After a year of intense preparations the ZiF's current research group got off to a splendid start with its inaugural conference, which was held from October 8 to 11, 2008. The organizers of the research group-JunProf. Dr. Sebastian Thies (Latin American Studies and Media Studies, Bielefeld University), Prof. Dr. Josef Raab (American Studies, University of Duisburg-Essen), and Dr. Olaf Kaltmeier (Sociology, Bielefeld University)-had launched a call for papers that elicited an overwhelming response. Out of close to 100 paper proposals about half were chosen for presentation at the meeting-in addition to lectures by several keynote speakers. In the end, scholars from no less than 17 nations gathered to discuss constructions and uses of ethnic identity in North, Central, and South America today. The election campaign of Barack Obama, which was in full swing at the time of this conference, was just one of the factors underlining the topicality of this meeting and of the research group that it inaugurated.
The age of globalization has spawned a renewed focus on political and cultural negotiations in what one might call with Pierre Bourdieu the field of identity politics. This development manifests itself throughout the American hemisphere: new indigenous movements have contested post-colonial forms of political representation in Ecuador and Bolivia; the debates on ecological consequences of industrialization and on intellectual property rights have put indigenous groups from the Amazonian region on international agendas; large numbers of people have been mobilized for and against immigration reform in the U.S.; and the votes by members of so-called 'ethnic minorities' were especially coveted in the 2008 presidential election campaigns in the United States. In current academic discussions, concepts like multiculturalism, new ethnicities, creolization, hybridity, mestizaje, diasporas, and post-ethnicity articulate positionings vis ŗ vis these developments that are profoundly changing our understanding of 'ethnicity'. Demands for an 'un-raced' society, culture, and language are voiced by Nobel Prize-winning novelist Toni Morrison and many others.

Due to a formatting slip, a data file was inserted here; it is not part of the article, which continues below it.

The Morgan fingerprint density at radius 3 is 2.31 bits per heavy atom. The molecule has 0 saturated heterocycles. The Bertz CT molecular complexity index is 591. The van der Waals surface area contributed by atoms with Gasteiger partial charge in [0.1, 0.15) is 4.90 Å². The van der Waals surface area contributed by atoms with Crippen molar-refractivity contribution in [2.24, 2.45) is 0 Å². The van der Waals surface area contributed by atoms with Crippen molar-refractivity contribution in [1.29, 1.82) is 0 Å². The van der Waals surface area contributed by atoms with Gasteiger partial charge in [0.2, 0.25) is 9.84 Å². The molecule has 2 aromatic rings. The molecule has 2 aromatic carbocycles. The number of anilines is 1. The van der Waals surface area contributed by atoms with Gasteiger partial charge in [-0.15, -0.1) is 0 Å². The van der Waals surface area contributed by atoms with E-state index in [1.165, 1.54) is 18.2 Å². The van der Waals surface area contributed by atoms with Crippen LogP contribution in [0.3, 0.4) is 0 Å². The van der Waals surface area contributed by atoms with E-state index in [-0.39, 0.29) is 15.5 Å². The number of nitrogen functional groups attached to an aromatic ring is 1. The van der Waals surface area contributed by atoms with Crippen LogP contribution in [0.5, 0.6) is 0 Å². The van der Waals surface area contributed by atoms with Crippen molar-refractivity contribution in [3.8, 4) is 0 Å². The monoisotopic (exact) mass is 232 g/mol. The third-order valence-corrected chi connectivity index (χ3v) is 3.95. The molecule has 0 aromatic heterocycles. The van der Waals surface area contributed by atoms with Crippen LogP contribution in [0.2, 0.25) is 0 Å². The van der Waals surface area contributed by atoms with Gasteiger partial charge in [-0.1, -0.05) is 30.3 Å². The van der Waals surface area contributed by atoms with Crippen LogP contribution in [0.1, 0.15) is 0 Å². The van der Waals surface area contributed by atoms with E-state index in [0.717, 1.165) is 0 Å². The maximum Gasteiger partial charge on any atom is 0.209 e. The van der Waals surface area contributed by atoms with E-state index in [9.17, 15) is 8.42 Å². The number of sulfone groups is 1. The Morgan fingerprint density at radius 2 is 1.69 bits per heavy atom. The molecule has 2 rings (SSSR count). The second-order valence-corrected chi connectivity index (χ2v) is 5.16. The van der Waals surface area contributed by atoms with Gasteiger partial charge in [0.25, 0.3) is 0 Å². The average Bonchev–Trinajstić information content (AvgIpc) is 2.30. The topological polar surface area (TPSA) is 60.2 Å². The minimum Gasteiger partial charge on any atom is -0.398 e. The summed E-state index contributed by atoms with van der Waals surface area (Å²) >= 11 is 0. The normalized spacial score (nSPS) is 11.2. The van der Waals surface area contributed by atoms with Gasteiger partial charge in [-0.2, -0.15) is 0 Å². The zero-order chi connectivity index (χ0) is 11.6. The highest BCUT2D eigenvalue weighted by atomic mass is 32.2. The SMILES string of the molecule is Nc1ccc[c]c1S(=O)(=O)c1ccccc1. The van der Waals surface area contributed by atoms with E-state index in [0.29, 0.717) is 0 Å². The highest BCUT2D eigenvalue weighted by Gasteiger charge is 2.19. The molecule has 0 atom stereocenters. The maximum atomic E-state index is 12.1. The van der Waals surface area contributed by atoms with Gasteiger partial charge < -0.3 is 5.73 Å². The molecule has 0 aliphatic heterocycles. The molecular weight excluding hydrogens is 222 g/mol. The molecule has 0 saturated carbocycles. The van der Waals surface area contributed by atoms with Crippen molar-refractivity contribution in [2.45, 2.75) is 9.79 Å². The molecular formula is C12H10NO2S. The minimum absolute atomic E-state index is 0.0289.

This renewed focus on ethnic identity in North America, Latin America, and many other parts of the world as well as the numerous challenges that the concept of ethnic identity is undergoing demonstrate the need for a comprehensive and interdisciplinary model of analysis that incorporates the complexity of identity constructions in the context of transnational integration. Different paths toward such a model of identity politics were presented at the conference. On the basis of positions articulated at the inaugural meeing the ZiF's current inter-American research group will continue to sharpen our understanding of key factors in the field of identity politics, of the changing semantics of ethnicity, as well as of the cultural practices of identity construction. Exploring in more depth some of the ideas presented at its inaugural conference, the research group will ask: How are identity-shaping strategies and discourses translated into everyday practices and how do social elites, political institutions, businesses, the media, and agents of civil society (public intellectuals, filmmakers, writers, artists, educators etc.) mediate between local, national, and transnational horizons of interaction? How do other factors of individual and group identity (like gender, social class, age, nationality) interact with markers of ethnic identity? How and why are constructions and uses of ethnicity changing in the Americas today?
In order to elucidate-in the context of inter-American transnationalism-the role of ethnicity in the field of identity politics, the inaugural conference focused on the following three areas: